Keys To Optimal Selection Of Orthobiologics

Phillip E. Richardson, DPM, Brian T. Dix, DPM, Adebola T. Adeleke, DPM, John M. Baca, DPM, Robert Mendicino, DPM, FACFAS, and Alan R. Catanzariti, DPM, FACFAS

   Advantages of osteoconductive substitutes are the fact that they are readily available, relatively inexpensive and serve a role in void filling. There is also an absence of donor site morbidity and viral transmission. The main disadvantage of these calcium compounds is the limited or lack of biological healing potential.2 Examples of osteoconductive orthobiologics include demineralized bone matrix (DBM), which is both osteoconductive and osteoinductive, calcium phosphate, and calcium sulfate.

   Calcium sulfate is available in many forms. These sulfates are available as hard pellets and injectable fluids that harden in vivo. One can load calcium sulfate with antibiotic to help treat osteomyelitis. In a prospective study of 25 patients requiring debridement of long bone infection, McKee and colleagues found that infection was eradicated in 23 patients.3 Moreover, study authors noted unions in 14 out of 16 previous non-union patients with the use of tobramycin-impregnated calcium sulfate. Substantiating the claim that sulfate compounds are highly effective bone defect fillers, Gitelis and coworkers were able to attain healing in 21 out of 23 patients with bone defects, using calcium sulfate either in combination with demineralized bone matrix or in isolation.4 Demineralized bone matrix and calcium sulfate also remain the most rapidly absorbed bone substitutes.

   Calcium phosphate substitutes are calcium salt compounds made up of calcium ions and organophosphates. Most of these compounds are available as a mixture of calcium salts and few are available as pure formulations.2 Compounds used in these bone grafts consist of mono-, di-, tri- and tetracalcium phosphates. Surgeons frequently use hydroxyapatite in its alpha and beta forms. Tricalcium phosphate remains one of the most commonly used osteoconductive substrates.5 Cements are popular because they are effective in filling bone defects and provide structural resistance to compression. However, the risks of site migration and peripheral tissue damage remain concerns.5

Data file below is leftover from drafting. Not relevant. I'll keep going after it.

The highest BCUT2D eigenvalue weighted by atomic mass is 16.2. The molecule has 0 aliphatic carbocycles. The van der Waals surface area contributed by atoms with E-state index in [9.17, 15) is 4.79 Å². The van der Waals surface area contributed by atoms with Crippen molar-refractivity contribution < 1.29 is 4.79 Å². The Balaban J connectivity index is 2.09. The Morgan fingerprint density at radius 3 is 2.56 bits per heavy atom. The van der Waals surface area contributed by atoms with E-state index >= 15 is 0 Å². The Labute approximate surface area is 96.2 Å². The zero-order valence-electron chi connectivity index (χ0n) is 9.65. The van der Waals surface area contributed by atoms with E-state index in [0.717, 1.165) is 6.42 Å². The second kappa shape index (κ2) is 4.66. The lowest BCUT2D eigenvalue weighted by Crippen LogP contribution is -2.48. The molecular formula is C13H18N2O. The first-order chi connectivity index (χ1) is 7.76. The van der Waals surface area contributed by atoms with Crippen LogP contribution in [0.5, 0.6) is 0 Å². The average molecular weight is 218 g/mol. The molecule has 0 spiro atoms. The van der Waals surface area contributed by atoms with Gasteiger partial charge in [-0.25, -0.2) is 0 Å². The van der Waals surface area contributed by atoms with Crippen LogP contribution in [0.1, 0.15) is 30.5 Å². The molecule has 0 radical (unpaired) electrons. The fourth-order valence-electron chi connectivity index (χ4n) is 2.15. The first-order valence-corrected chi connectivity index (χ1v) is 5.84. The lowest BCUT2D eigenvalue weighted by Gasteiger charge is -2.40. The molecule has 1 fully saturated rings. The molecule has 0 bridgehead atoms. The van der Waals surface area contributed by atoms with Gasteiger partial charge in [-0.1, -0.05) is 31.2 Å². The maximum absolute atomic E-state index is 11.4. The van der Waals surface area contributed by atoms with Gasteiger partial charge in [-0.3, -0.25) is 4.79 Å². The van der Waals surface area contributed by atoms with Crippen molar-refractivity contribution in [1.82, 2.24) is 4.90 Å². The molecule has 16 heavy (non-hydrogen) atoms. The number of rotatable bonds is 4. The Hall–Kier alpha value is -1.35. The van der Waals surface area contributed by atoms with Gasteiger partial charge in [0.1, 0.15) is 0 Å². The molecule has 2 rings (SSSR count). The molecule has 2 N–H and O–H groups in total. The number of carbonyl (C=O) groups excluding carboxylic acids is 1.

In general, unique advantages of calcium phosphates include osteointegration, slow biodegradation and compressive strength. In cases in which osteoinduction is also desired, surgeons have the option of using composite grafts that combine osteoinductive factors with a calcium phosphate matrix. These compounds provide mechanical support in acute settings but they lack the biological ability to facilitate healing in chronic defects.5 Some of these grafts reportedly have up to ten times the compressive strength of cancellous bone. However, Roberts and Rosenbaum point out that these assertions do not take into account tensile and shear forces, which, along with compression, occur in vivo.2

   There is no hard evidence that suggests osteoconductive orthobiologics reliably and reproducibly facilitate bone defect healing in humans.5 However, a number of researchers have reported clinical success. In a prospective cohort study of 32 patients with 36 joint depression calcaneal fractures, Schildhauer and colleagues found that calcium phosphate cement in conjunction with standard open reduction internal fixation allowed patients to bear weight as early as three weeks.6

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